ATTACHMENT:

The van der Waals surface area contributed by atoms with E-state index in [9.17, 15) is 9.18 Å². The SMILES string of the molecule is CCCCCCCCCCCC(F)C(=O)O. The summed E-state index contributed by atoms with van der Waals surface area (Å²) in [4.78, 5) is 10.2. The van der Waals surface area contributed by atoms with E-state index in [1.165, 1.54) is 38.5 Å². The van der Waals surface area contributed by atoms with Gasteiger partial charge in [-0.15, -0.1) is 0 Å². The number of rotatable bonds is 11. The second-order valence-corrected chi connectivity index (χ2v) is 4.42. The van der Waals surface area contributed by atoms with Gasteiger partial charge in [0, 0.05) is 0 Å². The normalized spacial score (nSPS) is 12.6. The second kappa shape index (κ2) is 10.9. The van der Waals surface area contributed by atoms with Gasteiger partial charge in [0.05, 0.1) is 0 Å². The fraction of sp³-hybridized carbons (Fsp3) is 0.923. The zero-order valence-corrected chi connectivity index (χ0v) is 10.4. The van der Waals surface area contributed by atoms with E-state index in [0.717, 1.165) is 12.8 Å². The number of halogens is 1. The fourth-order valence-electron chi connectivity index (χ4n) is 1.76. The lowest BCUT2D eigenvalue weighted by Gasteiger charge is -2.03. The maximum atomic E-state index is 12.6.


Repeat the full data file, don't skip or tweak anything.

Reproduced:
The van der Waals surface area contributed by atoms with E-state index in [9.17, 15) is 9.18 Å². The SMILES string of the molecule is CCCCCCCCCCCC(F)C(=O)O. The summed E-state index contributed by atoms with van der Waals surface area (Å²) in [4.78, 5) is 10.2. The van der Waals surface area contributed by atoms with E-state index in [1.165, 1.54) is 38.5 Å². The van der Waals surface area contributed by atoms with Gasteiger partial charge in [-0.15, -0.1) is 0 Å². The number of rotatable bonds is 11. The second-order valence-corrected chi connectivity index (χ2v) is 4.42. The van der Waals surface area contributed by atoms with Gasteiger partial charge in [0, 0.05) is 0 Å². The normalized spacial score (nSPS) is 12.6. The second kappa shape index (κ2) is 10.9. The van der Waals surface area contributed by atoms with Gasteiger partial charge in [0.05, 0.1) is 0 Å². The fraction of sp³-hybridized carbons (Fsp3) is 0.923. The zero-order valence-corrected chi connectivity index (χ0v) is 10.4. The van der Waals surface area contributed by atoms with E-state index in [0.717, 1.165) is 12.8 Å². The number of halogens is 1. The fourth-order valence-electron chi connectivity index (χ4n) is 1.76. The lowest BCUT2D eigenvalue weighted by Gasteiger charge is -2.03. The maximum atomic E-state index is 12.6.